1938, San Francisco, California 1990, Puttaparthi, India
After attending the California School of Fine Arts (now the San Francisco Art Institute), Joan Brown found early success working in the style of her mentor, the Bay Area Figurative painter Elmer Bischoff. In 1964, however, she rebelled against stylistic constraints and retreated to her studio to experiment. She moved away from thick paint application and began to explore autobiographical and spiritual themes.
Her 1975 appointment to the faculty of the University of California, Berkeley, allowed her greater independence from the art market. A few years later her work changed direction again, increasing in scale, shifting toward sculpture, incorporating mosaic tiles, and taking up more non-Western subjects. In 1990, the ceiling of a temple in India where she was installing a mosaic sculpture collapsed, killing Brown and two assistants.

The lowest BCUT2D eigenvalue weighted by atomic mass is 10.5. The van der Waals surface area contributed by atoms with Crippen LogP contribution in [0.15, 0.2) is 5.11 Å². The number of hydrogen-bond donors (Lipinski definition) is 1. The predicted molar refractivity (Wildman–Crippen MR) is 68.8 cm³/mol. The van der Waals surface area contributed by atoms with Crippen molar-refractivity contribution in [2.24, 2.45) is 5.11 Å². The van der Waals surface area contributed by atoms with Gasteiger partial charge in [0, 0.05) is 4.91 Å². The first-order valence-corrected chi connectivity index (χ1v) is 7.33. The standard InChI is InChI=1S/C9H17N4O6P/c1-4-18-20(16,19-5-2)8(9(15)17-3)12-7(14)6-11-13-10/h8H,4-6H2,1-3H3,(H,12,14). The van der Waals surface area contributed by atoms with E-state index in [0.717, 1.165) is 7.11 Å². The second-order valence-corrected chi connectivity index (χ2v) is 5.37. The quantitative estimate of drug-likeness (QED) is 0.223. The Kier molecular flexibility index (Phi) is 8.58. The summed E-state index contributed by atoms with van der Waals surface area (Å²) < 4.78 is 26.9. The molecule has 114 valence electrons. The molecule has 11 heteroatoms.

Joan Brown was a painter and an avid swimmer. Here she recounts a near-death experience while swimming in San Francisco Bay, and how it inspired a series of works.
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